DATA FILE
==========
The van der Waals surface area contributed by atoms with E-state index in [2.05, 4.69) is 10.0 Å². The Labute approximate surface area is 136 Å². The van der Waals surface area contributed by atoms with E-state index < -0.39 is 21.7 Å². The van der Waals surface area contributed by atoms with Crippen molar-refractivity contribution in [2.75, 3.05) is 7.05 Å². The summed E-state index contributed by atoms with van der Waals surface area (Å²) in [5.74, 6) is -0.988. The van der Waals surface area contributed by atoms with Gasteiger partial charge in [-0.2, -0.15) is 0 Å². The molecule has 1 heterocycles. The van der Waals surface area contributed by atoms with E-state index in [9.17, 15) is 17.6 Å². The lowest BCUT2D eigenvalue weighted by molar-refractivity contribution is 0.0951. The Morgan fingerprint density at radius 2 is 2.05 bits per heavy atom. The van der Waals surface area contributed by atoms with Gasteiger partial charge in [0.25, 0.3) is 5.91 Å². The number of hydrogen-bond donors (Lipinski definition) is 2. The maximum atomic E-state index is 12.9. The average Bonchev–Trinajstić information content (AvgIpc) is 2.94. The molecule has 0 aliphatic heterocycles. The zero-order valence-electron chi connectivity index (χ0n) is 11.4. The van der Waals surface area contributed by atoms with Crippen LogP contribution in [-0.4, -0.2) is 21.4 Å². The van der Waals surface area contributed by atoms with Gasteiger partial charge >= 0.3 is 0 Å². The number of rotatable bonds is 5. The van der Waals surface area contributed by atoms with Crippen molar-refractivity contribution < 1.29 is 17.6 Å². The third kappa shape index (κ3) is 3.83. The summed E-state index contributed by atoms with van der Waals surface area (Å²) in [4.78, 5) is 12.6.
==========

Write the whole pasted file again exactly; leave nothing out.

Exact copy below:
The van der Waals surface area contributed by atoms with E-state index in [2.05, 4.69) is 10.0 Å². The Labute approximate surface area is 136 Å². The van der Waals surface area contributed by atoms with E-state index < -0.39 is 21.7 Å². The van der Waals surface area contributed by atoms with Crippen molar-refractivity contribution in [2.75, 3.05) is 7.05 Å². The summed E-state index contributed by atoms with van der Waals surface area (Å²) in [5.74, 6) is -0.988. The van der Waals surface area contributed by atoms with Gasteiger partial charge in [-0.2, -0.15) is 0 Å². The molecule has 1 heterocycles. The van der Waals surface area contributed by atoms with E-state index in [9.17, 15) is 17.6 Å². The lowest BCUT2D eigenvalue weighted by molar-refractivity contribution is 0.0951. The Morgan fingerprint density at radius 2 is 2.05 bits per heavy atom. The van der Waals surface area contributed by atoms with Gasteiger partial charge in [0.25, 0.3) is 5.91 Å². The number of hydrogen-bond donors (Lipinski definition) is 2. The maximum atomic E-state index is 12.9. The average Bonchev–Trinajstić information content (AvgIpc) is 2.94. The molecule has 0 aliphatic heterocycles. The zero-order valence-electron chi connectivity index (χ0n) is 11.4. The van der Waals surface area contributed by atoms with Crippen LogP contribution in [-0.4, -0.2) is 21.4 Å². The van der Waals surface area contributed by atoms with Gasteiger partial charge >= 0.3 is 0 Å². The number of rotatable bonds is 5. The van der Waals surface area contributed by atoms with Crippen molar-refractivity contribution < 1.29 is 17.6 Å². The third kappa shape index (κ3) is 3.83. The summed E-state index contributed by atoms with van der Waals surface area (Å²) in [4.78, 5) is 12.6.